School of Ocean and Earth Science (SOES)

Dating an ancient episode of severe global warming

Nordenskiöldfjellet sampling location (the distant hillside) beyond Longyear Glacier, Spitsbergen

Using sophisticated methods of dating rocks, a team including University of Southampton researchers based at the National Oceanography Centre, Southampton, have pinned down the timing of the start of an episode of an ancient global warming known as the Paleocene-Eocene thermal maximum (PETM), with implications for the triggering mechanism.

RRS Discovery cruise 366: 8 June 2011

D366

Today has been a red-letter day in the cruise calendar, with two major activities starting up. Through the first half of the night the ship steamed further north towards the Outer Hebrides, in the weather forecast area “Hebrides”, unsurprisingly. Eventually we arrived at our target site close to the islands of Mingulay and Barra.

Cruise to investigate impacts of ocean acidification

Cruise map

The UK research vessel RRS Discovery left Liverpool yesterday on the first research cruise specifically to study ocean acidification in European waters. Twenty-four scientists from eight different UK institutes, led by the National Oceanography Centre Southampton, will carry out the science.

Carbon release and global warming now and in the ancient past

Core shed in Spitsbergen

The present rate of greenhouse carbon dioxide emissions through fossil fuel burning is higher than that associated with an ancient episode of severe global warming, according to new research. The findings are published online this week by the journal Nature Geoscience.

Shallow-water shrimp tolerates deep-sea conditions

Dr Sven Thatje (left) and his team

By studying the tolerance of marine invertebrates to a wide range of temperature and pressure, scientists are beginning to understand how shallow-water species could have colonised the ocean depths.

Callista’s Jurassic journey a success

Discover Oceanography at Lyme Regis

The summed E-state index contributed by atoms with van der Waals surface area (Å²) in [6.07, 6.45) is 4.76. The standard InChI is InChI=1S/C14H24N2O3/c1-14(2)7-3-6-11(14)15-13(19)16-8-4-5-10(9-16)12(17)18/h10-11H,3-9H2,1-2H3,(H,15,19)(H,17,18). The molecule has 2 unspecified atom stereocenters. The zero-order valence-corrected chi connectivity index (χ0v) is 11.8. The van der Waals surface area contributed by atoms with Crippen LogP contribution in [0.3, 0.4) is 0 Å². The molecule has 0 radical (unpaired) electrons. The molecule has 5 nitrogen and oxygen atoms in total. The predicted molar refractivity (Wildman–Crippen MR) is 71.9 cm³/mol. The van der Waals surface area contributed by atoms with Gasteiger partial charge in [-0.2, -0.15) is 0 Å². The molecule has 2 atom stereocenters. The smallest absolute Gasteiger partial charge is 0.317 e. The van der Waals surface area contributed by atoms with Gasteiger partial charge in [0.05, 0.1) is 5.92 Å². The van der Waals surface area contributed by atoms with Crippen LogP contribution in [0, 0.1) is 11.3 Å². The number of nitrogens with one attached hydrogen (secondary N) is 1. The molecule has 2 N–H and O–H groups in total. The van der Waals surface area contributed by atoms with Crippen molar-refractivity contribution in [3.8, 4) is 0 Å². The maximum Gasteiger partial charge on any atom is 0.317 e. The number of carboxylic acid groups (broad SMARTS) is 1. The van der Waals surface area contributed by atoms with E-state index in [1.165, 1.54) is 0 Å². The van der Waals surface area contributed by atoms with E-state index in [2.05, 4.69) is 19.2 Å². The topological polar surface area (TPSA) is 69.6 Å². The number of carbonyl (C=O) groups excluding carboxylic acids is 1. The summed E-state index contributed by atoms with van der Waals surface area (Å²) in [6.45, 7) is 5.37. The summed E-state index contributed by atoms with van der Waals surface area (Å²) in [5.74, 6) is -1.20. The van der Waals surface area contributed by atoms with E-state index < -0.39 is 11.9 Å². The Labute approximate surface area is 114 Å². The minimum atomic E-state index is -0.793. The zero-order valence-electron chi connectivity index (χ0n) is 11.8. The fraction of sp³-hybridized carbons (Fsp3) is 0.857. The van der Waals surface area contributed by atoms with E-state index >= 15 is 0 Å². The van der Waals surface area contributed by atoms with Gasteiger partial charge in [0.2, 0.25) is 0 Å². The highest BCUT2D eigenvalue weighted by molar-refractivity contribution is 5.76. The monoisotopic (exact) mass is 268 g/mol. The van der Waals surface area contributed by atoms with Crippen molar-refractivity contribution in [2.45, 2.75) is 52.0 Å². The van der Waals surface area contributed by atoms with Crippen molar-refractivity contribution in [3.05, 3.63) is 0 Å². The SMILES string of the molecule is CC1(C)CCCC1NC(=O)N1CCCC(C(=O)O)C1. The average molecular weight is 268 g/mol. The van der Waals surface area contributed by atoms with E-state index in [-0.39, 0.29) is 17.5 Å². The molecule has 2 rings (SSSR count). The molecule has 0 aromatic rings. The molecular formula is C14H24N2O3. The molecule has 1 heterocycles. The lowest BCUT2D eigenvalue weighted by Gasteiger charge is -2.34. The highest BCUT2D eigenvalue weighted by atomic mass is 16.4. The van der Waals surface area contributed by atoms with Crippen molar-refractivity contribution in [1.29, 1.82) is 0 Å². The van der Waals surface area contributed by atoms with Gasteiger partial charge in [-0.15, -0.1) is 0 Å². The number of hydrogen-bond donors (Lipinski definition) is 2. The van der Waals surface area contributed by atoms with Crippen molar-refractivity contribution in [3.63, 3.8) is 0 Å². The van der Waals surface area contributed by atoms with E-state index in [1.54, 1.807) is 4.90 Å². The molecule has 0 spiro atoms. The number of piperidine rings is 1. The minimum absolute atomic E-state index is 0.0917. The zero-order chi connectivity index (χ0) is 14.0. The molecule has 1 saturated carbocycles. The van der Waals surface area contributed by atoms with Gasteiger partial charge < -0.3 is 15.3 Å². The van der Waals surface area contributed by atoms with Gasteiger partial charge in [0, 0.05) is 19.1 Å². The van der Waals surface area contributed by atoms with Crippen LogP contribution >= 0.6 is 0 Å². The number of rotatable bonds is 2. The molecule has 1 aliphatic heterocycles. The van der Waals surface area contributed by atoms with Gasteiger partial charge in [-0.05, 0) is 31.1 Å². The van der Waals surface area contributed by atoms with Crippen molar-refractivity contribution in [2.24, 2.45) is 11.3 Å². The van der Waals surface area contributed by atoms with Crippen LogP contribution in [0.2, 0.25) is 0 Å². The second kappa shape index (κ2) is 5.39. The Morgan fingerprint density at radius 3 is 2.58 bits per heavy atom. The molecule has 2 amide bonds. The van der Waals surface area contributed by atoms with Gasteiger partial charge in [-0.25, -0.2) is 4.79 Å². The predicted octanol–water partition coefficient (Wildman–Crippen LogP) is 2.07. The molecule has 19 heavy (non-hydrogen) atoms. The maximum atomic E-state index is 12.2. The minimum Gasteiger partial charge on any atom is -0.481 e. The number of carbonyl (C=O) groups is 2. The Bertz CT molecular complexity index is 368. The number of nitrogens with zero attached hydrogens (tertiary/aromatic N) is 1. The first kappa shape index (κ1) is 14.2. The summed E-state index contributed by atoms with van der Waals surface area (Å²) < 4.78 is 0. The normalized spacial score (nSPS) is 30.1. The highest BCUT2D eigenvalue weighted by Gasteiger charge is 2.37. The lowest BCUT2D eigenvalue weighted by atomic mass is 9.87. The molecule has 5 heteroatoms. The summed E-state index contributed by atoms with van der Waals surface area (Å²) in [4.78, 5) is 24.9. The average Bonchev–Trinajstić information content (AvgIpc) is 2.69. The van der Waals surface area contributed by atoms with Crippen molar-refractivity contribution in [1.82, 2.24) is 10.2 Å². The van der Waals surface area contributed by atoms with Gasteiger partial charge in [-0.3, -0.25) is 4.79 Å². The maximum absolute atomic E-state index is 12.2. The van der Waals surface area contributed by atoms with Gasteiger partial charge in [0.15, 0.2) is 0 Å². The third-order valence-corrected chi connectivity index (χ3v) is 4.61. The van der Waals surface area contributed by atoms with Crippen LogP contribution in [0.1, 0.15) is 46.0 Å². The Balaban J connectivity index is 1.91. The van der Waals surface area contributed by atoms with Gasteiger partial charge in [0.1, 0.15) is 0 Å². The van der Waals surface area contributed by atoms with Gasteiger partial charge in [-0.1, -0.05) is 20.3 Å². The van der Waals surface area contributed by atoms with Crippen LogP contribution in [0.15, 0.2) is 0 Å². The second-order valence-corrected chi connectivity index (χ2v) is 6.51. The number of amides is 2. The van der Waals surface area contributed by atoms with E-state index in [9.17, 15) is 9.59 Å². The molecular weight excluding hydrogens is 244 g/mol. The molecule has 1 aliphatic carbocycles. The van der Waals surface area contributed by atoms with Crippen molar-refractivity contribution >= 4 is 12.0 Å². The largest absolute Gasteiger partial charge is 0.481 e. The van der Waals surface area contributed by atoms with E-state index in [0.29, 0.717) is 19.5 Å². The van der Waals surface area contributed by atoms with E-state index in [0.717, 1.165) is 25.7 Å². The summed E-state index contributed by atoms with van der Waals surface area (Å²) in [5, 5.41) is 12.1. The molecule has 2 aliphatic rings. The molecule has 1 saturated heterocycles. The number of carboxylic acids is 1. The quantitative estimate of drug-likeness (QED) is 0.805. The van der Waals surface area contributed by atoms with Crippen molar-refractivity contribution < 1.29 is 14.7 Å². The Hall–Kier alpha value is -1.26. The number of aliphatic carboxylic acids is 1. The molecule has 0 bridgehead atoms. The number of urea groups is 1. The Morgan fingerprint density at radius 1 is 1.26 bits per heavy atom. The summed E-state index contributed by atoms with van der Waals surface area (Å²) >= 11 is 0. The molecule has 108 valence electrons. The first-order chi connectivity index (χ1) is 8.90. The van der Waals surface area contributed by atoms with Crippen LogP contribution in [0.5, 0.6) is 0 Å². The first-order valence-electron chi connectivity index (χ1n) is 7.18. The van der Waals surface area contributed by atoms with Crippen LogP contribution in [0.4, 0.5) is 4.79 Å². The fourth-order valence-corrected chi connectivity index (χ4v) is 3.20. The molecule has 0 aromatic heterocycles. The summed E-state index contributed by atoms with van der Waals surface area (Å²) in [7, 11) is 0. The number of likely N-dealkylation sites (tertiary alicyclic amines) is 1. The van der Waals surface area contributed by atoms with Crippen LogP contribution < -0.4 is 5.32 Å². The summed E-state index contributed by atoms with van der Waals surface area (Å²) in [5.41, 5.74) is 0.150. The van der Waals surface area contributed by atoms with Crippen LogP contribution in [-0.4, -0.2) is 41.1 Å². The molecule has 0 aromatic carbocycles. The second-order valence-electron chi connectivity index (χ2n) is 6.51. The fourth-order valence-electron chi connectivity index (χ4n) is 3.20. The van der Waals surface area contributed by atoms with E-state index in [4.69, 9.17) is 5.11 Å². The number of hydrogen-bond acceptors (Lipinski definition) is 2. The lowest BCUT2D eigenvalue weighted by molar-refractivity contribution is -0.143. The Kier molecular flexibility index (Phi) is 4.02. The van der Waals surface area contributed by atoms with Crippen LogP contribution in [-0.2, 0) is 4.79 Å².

RV Callista, the University of Southampton’s inshore research vessel based at National Oceanography Centre, set sail for the Jurassic Coast in deepest Dorset last weekend (29 April to 1 May) as a star attraction in the Lyme Regis Fossil Festival 2011.

Magmatic eruptions during continental breakup

Magmatic eruption

Human impacts on the marine ecosystems of Antarctica

Seastars and giant ribbon worms at McMurdo Sound, Antarctica, 32 metre depth (photo by R. B. Aronson)

A team of scientists in the United Kingdom and the United States has warned that the  native fauna and unique ecology of the Southern Ocean, the vast body of water that surrounds the Antarctic continent, is under threat from human activity. Their study is published this week in the peer-reviewed journal Annals of the New York Academy of Sciences.

To the Moho and beyond!

Drilling vessel Chikyu with Mt Fuji behind (JAMSTEC)

This spring, researchers including Professor Damon Teagle of the University of Southampton's School of Ocean and Earth Science, based at the National Oceanography Centre, Southampton, will mark the 50-year anniversary of an ambitious project to drill to the mantle, by taking another significant step towards the same dream.

Final blog – UK Nitrogen Fixation-GEOTRACES Expedition 2011

Sunset

Professor Eric Achterberg, University of Southampton – Discovery 361

We have returned home this week from our UK GEOTRACES cruise in the tropical Atlantic Ocean. The cruise (February 7-March 19, 2011) was part of our project funded by the UK Natural Environment Research Council.